Ladies and gentlemen, I know many of you wonder: what was happening in Armenia last spring? What fostered the activity of the opposition to replace parliamentary work with revolutionary rallies? You are right to wonder, since you have all been informed by the monitoring group of rapporteurs, who had visited Armenia only very recently – in January – that there have been significant advances in fulfilling the commitments accepted at our accession. Most of those dealt with advancing democracy. Recently, Resolution 1361 of the Assembly was adopted, setting out the extent to which Armenia has fulfilled its commitments. Expert evaluations of Armenia by international financial institutions are more than optimistic. Double-digit economic growth figures and budgetary surpluses are not fertile ground for revolution. Moreover, there are three full years before the next parliamentary elections. Therefore, there were no internal factors that would explain the increase in political activity. So what happened?

The answer is easy. The opposition, encouraged by the results of the “rose revolution” in neighbouring Georgia, decided to duplicate it in the Armenian reality, which, however, had nothing in common with the Georgian one. They disregarded the fact that Armenia’s economy, as opposed to Georgia’s, is undergoing dynamic advance. Our government is efficient and our democratic achievements are safeguarded by institutional structures, including a law enforcement system capable of protecting public order.

History has often demonstrated that inspiration from foreign revolutions never results in positive outcomes. Unfortunately, learning often comes only from people’s own mistakes. That also happened in our case. The opposition left the parliament and organised rallies in the streets. They openly declared their goal was to destabilise the situation in the country, attract the maximum possible number of participants to street action, surround the building of the Presidency and force me to resign.

Once the opposition witnessed the lack of public interest in their action, they decided to increase the tension, most probably to attract attention. They blocked the busiest boulevard of the city of Yerevan. That resulted in disruption of traffic and prevented the normal functioning of the National Assembly, of the Administration of the President and of the Constitutional Court. In the area they blocked off, there are four embassies, the National Academy of Science and one of the biggest schools. The organisers called on the public to undertake civil disobedience. The police were left with no choice; public order was restored quickly, without any significant damage to the health of the participants.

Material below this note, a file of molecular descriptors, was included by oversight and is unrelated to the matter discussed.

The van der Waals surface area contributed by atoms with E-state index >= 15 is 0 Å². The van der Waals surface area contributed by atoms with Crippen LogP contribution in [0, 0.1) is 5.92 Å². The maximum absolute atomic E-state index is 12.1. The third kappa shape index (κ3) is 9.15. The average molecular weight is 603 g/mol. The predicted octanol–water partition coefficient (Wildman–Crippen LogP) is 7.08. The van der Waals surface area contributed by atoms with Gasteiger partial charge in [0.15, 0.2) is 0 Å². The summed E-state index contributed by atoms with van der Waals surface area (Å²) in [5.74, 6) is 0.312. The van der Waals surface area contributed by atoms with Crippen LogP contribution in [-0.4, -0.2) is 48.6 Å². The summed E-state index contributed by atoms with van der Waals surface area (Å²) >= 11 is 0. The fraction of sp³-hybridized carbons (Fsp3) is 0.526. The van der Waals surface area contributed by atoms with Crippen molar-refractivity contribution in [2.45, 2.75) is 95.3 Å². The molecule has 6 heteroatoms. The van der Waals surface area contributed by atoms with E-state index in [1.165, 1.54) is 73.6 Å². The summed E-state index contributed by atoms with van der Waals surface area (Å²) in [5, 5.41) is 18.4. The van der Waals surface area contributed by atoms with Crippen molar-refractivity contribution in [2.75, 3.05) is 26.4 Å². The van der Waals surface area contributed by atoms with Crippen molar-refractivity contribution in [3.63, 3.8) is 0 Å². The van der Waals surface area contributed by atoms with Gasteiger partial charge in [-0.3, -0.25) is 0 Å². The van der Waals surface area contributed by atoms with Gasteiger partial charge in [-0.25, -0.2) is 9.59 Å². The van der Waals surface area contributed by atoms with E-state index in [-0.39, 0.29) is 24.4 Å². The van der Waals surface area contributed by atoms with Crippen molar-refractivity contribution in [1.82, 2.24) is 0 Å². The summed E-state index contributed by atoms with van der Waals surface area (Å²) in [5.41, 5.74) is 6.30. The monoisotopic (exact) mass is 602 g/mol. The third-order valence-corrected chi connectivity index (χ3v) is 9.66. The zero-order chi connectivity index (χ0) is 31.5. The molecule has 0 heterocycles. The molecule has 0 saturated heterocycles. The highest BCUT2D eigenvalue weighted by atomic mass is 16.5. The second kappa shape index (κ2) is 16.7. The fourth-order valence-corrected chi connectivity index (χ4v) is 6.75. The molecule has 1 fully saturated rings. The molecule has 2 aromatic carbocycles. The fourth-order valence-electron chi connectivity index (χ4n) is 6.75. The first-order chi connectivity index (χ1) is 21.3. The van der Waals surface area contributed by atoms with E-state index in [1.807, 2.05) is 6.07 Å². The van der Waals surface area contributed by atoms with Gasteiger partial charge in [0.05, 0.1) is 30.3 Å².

Calling on the police for such operations is always regrettable. Still, authorities have to protect society from political extremists. That is particularly important in young democracies, which still lack the advanced traditions of the political and legal culture, and even more so when part of the population lives in poverty and can be easily manipulated by populist rhetoric.

I would particularly like to mention that the parties comprising the ruling coalition have many times offered co-operation to the opposition. Unfortunately, those offers were rejected. The opposition probably thinks that co-operation would undermine the revolutionary temper of their supporters. Our proposals were announced in the press and on television and were made in writing and orally but they were rejected.

Our country is at an important stage in its advancement, and I am confident that there are many things that need to be done jointly. We have offered to work together with the opposition on the most important issues: constitutional reform and the new electoral code. The offer is still valid; however, the discussions must be held in parliament, not in the street.

I would not refer to all this but for the last Parliamentary Assembly resolution on Armenia. I regret that the Assembly was dragged into the discussion. I am convinced that the Council of Europe is not the best forum in which to clarify relations between the domestic authorities and the opposition; that should be done in one’s own parliament. I regret that, and I felt duty-bound to comment on what has been happening in Armenia.

Let me now turn to one of the priority interest issues for Armenia. At the time of accession Armenia undertook to take steps towards peaceful settlement of the Nagorno-Karabakh conflict. We have done so because we greatly appreciate the necessity of friendly relations among neighbouring states. However, the ability to secure a long-lasting solution requires a deep understanding of the essence of the conflict. I would like to outline two important characteristics of the Karabakh conflict.